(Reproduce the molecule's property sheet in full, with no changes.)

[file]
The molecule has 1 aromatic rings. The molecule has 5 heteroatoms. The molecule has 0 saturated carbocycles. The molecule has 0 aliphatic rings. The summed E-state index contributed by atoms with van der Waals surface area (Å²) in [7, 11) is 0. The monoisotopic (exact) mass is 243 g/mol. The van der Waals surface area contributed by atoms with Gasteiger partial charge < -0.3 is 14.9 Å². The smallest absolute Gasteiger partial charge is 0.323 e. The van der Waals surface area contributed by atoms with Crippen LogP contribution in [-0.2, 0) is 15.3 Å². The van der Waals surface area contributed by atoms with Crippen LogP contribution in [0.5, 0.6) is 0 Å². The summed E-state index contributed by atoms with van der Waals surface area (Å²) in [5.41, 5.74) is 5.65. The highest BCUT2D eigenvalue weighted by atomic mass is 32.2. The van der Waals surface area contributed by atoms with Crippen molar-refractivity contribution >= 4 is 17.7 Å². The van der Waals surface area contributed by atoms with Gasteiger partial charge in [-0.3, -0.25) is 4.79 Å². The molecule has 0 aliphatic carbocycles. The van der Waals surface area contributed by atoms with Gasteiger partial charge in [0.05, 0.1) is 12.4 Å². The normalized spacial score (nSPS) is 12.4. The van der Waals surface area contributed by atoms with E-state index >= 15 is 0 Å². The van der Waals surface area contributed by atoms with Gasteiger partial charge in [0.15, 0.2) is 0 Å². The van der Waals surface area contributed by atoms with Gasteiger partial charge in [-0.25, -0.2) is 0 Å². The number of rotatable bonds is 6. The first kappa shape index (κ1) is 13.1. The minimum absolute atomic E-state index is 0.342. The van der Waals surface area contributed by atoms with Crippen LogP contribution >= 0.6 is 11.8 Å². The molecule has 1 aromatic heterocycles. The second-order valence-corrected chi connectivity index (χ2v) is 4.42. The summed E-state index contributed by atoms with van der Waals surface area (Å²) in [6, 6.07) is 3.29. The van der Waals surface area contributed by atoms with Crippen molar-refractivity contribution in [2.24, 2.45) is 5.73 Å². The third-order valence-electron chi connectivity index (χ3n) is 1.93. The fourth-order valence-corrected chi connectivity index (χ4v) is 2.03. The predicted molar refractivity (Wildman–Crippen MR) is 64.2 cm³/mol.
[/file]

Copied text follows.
The molecule has 1 aromatic rings. The molecule has 5 heteroatoms. The molecule has 0 saturated carbocycles. The molecule has 0 aliphatic rings. The summed E-state index contributed by atoms with van der Waals surface area (Å²) in [7, 11) is 0. The monoisotopic (exact) mass is 243 g/mol. The van der Waals surface area contributed by atoms with Gasteiger partial charge < -0.3 is 14.9 Å². The smallest absolute Gasteiger partial charge is 0.323 e. The van der Waals surface area contributed by atoms with Crippen LogP contribution in [-0.2, 0) is 15.3 Å². The van der Waals surface area contributed by atoms with Crippen LogP contribution in [0.5, 0.6) is 0 Å². The summed E-state index contributed by atoms with van der Waals surface area (Å²) in [5.41, 5.74) is 5.65. The highest BCUT2D eigenvalue weighted by atomic mass is 32.2. The van der Waals surface area contributed by atoms with Crippen molar-refractivity contribution >= 4 is 17.7 Å². The van der Waals surface area contributed by atoms with Gasteiger partial charge in [-0.3, -0.25) is 4.79 Å². The molecule has 0 aliphatic carbocycles. The van der Waals surface area contributed by atoms with Gasteiger partial charge in [0.05, 0.1) is 12.4 Å². The normalized spacial score (nSPS) is 12.4. The van der Waals surface area contributed by atoms with E-state index >= 15 is 0 Å². The van der Waals surface area contributed by atoms with Gasteiger partial charge in [0.15, 0.2) is 0 Å². The van der Waals surface area contributed by atoms with Gasteiger partial charge in [-0.25, -0.2) is 0 Å². The number of rotatable bonds is 6. The first kappa shape index (κ1) is 13.1. The minimum absolute atomic E-state index is 0.342. The van der Waals surface area contributed by atoms with Crippen LogP contribution >= 0.6 is 11.8 Å². The molecule has 1 aromatic heterocycles. The second-order valence-corrected chi connectivity index (χ2v) is 4.42. The summed E-state index contributed by atoms with van der Waals surface area (Å²) in [6, 6.07) is 3.29. The van der Waals surface area contributed by atoms with Crippen molar-refractivity contribution in [2.24, 2.45) is 5.73 Å². The third-order valence-electron chi connectivity index (χ3n) is 1.93. The fourth-order valence-corrected chi connectivity index (χ4v) is 2.03. The predicted molar refractivity (Wildman–Crippen MR) is 64.2 cm³/mol.